Become an Instant Expert on Great British Piers

Become an Instant Expert on Great British Piers

7 Jul 2021

The British coastline was once dotted with 100 piers; today a little over half survive. But those survivors still rule the waves, says our expert, Jackie Marsh-Hobbs, and are a powerful reminder of the ingenuity of the figures who built them

The West Pier at Brighton, c.1880 

Ryde on the Isle of Wight, seen from its pier in the 1850s



On 26 July 1814, the first pleasure pier opened at Ryde on the Isle of Wight. 

At 1,740 feet (530 metres) long, the new wooden structure was built to be used as a landing stage – or a place to promenade, for the price of two old pennies. There was a toll of threepence for people arriving or embarking on the pier, and an extra shilling if they came by four-wheeled carriage. The cost for landing or exporting livestock ranged from sixpence for a bull or a cow, down to a penny for a sheep. 

In the 1820s the development of piers evolved, with two elegant suspension piers opened, both designed by engineer Captain Samuel Brown. The first was the Trinity Chain Pier, at Leith in Edinburgh (1821), followed by the Chain Pier at Brighton (1823), which both Turner and Constable committed to canvas. 

Over the next decade six more wooden piers were built at Southend, Southampton, Gravesend, Herne Bay, Walton-on-the-Naze and Deal.

Building a pier was a huge undertaking. A company had to be set up, investors found, shares sold for the money needed and, critically, an engineer with the right experience employed. It also required an Act of Parliament and local permission to build on the foreshore and out to sea.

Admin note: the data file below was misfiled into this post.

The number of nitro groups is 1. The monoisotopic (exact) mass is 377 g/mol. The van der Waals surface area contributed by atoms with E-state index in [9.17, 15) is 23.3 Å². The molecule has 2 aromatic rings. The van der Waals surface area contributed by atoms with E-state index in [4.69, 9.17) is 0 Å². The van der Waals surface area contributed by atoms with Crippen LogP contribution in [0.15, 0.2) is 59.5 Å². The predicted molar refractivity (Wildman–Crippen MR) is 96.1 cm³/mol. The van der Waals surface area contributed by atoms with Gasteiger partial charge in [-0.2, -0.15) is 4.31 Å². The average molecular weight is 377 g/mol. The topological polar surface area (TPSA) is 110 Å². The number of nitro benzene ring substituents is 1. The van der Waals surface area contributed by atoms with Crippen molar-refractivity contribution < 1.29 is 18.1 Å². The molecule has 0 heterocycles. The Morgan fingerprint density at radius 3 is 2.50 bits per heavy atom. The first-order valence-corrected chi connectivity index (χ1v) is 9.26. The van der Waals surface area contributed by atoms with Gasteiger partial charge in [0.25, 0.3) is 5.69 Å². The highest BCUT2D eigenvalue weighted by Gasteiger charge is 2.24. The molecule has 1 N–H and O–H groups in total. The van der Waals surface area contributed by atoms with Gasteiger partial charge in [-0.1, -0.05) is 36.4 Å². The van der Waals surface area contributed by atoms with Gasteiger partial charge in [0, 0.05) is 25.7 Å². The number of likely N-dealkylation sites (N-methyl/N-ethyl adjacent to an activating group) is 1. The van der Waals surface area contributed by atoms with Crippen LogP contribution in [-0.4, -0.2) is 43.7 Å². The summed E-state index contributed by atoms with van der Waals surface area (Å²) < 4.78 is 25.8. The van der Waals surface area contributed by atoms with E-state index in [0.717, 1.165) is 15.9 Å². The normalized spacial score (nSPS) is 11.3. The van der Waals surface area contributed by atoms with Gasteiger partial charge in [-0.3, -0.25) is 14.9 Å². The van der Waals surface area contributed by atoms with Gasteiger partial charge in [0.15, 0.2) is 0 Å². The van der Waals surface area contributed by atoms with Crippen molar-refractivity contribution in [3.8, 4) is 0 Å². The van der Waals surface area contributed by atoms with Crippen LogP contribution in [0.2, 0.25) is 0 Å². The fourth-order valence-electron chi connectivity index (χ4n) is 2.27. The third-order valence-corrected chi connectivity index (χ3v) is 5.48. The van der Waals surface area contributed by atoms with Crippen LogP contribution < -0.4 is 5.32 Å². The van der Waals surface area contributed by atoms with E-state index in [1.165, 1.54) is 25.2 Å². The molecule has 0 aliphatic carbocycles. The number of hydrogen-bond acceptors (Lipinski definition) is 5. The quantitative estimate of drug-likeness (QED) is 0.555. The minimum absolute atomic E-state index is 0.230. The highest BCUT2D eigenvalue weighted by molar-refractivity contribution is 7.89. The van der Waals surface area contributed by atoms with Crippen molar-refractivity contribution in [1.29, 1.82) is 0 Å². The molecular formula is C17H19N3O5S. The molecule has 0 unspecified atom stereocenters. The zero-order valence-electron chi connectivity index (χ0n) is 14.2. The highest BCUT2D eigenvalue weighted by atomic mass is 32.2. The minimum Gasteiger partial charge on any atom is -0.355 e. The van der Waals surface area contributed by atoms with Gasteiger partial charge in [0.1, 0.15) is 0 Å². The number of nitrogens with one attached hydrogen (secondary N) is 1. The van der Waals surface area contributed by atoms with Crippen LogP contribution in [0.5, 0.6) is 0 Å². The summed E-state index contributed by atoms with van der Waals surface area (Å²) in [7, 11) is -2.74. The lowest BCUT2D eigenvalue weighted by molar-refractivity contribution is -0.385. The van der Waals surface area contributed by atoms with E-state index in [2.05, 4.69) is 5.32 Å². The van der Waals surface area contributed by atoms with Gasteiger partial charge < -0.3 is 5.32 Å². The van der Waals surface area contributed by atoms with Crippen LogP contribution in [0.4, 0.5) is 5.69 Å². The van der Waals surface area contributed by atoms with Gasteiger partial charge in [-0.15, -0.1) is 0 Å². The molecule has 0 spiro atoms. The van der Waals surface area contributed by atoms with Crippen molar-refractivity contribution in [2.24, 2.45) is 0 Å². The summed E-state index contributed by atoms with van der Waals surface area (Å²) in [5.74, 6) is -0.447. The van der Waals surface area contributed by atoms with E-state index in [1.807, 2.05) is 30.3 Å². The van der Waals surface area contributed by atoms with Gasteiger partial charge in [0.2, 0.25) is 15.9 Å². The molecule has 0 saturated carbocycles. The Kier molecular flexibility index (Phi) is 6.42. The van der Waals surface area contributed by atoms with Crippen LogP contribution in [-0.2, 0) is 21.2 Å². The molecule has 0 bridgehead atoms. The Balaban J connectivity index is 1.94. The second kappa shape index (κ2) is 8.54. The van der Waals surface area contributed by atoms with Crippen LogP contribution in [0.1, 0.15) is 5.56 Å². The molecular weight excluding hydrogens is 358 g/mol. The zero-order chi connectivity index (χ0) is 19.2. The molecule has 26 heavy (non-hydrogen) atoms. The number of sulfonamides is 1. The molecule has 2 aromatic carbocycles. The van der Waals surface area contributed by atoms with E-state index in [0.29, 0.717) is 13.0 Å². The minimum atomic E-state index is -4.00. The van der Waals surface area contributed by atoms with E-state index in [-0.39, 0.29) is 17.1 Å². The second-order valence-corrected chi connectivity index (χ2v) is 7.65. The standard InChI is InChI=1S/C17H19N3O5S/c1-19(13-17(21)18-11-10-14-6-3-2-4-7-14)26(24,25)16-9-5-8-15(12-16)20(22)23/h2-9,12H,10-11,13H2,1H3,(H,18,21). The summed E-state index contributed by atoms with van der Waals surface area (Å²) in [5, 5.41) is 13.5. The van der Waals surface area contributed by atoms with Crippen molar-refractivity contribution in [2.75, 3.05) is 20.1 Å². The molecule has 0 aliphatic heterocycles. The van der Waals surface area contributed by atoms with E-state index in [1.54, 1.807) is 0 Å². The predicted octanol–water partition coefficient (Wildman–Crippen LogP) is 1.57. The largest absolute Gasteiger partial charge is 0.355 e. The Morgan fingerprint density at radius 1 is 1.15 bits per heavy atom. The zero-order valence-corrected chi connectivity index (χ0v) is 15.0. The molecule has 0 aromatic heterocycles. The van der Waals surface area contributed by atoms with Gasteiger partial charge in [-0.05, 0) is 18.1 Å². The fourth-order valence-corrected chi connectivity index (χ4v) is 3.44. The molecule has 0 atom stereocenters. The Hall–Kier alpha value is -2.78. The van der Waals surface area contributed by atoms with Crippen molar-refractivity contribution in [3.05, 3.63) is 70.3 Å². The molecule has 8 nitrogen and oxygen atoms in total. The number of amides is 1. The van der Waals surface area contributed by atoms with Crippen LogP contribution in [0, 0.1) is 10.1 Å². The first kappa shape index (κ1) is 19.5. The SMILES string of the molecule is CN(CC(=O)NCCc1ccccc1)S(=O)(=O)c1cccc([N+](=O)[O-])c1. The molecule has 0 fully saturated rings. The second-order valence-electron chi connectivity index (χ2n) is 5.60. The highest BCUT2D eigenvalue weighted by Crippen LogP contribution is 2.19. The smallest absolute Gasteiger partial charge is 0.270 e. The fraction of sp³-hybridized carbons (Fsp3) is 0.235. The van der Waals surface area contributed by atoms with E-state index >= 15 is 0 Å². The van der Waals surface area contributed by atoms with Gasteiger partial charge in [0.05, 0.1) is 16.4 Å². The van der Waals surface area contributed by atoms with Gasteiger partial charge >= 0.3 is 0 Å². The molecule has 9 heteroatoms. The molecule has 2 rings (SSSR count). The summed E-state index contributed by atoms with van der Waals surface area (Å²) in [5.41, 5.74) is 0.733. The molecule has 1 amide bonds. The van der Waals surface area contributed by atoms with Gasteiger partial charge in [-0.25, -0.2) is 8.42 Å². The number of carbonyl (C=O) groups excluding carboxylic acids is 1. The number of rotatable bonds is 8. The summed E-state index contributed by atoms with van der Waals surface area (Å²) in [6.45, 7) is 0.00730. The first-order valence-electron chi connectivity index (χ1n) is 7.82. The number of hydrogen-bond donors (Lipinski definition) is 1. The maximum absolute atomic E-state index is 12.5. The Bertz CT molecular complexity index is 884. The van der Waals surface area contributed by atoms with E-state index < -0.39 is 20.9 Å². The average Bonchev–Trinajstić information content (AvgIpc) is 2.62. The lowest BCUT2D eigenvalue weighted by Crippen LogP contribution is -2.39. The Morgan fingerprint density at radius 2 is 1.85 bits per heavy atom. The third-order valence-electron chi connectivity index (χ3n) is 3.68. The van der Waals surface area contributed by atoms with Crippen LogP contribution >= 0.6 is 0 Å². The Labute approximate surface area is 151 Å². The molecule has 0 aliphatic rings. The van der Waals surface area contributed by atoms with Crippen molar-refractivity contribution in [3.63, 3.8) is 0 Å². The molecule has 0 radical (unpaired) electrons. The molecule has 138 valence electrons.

The hope was that the building – a true feat of engineering – would not be hindered by storm damage or other delays. Consequently, more piers were planned than ever came to fruition. 

Among the many benefits for the up-and-coming seaside resorts that got a pier was the fact that paddle steamers could now bring more visitors to their sites, with the knock-on upturn in their economy. 

Looking out from the balcony of the 1893 pavilion on Clacton-on-Sea’s pier, with its ornate ironwork 



The building of railways – and the 1844 reduction of fares – enabled even more people to visit the seaside. In addition, engineers who worked on the railways – such as Eugenius Birch, who designed the first iron pier in Margate in 1855 – had an impact, bringing their expertise to pier building. Big changes happened with the building of that pier at Margate. Instead of wooden piles, Birch used iron screw ones, which had been patented and invented by the remarkable blind Irish engineer Alexander Mitchell. 

Iron pier construction entailed pounding piles or screwing those iron screw piles into the seabed, their robustness bringing stability. Cross-tie bracing connected the piles, which helped stability yet more, while allowing the waves to move through the underneath of the pier. Lattice girders also connected the piles, making a strong platform where the joists could be fixed to support the decking. Hardwood was used for the latter, with a small gap between the planks to let the rain drain through, and to allow for movement in the structure.

The piers were also structures of beauty. Cast iron was versatile as a decorative medium, offering fine detailing in all kinds of styles, and was used on railings, seating and lighting. Ornate details on toll houses, seat shelters, bandstands and kiosks were added to embellish existing or new piers. The combination of cast iron, wood and glass was also used in larger pier buildings. Engineers favoured foundries and contractors that they had worked with before, like Laidlaw & Sons from Glasgow, Head Wrightson of Stockton, and Mayoh and Haley from Manchester, who built Weston-Super-Mare Grand, Morecambe West End and Penarth piers.